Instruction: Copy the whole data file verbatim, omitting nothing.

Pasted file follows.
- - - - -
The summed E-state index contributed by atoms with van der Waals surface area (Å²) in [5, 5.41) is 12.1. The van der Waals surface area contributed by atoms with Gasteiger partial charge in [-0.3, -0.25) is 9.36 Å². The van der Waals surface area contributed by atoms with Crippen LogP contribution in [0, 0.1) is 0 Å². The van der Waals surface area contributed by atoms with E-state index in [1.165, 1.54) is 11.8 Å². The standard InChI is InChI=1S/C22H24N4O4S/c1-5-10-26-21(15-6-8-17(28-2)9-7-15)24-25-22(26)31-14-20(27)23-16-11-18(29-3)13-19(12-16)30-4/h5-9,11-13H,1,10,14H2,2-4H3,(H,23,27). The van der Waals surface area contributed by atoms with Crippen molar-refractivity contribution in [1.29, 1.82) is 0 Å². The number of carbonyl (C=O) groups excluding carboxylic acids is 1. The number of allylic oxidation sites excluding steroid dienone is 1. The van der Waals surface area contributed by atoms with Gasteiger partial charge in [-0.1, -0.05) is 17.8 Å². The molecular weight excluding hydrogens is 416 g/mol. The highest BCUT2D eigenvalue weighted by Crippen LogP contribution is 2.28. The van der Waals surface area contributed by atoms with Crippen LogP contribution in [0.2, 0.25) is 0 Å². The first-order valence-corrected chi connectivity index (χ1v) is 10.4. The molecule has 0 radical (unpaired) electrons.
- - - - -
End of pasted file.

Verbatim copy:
The summed E-state index contributed by atoms with van der Waals surface area (Å²) in [5, 5.41) is 12.1. The van der Waals surface area contributed by atoms with Gasteiger partial charge in [-0.3, -0.25) is 9.36 Å². The van der Waals surface area contributed by atoms with Crippen LogP contribution in [0, 0.1) is 0 Å². The van der Waals surface area contributed by atoms with E-state index in [1.165, 1.54) is 11.8 Å². The standard InChI is InChI=1S/C22H24N4O4S/c1-5-10-26-21(15-6-8-17(28-2)9-7-15)24-25-22(26)31-14-20(27)23-16-11-18(29-3)13-19(12-16)30-4/h5-9,11-13H,1,10,14H2,2-4H3,(H,23,27). The van der Waals surface area contributed by atoms with Crippen molar-refractivity contribution in [1.29, 1.82) is 0 Å². The number of carbonyl (C=O) groups excluding carboxylic acids is 1. The number of allylic oxidation sites excluding steroid dienone is 1. The van der Waals surface area contributed by atoms with Gasteiger partial charge in [-0.1, -0.05) is 17.8 Å². The molecular weight excluding hydrogens is 416 g/mol. The highest BCUT2D eigenvalue weighted by Crippen LogP contribution is 2.28. The van der Waals surface area contributed by atoms with Crippen LogP contribution in [0.2, 0.25) is 0 Å². The first-order valence-corrected chi connectivity index (χ1v) is 10.4. The molecule has 0 radical (unpaired) electrons.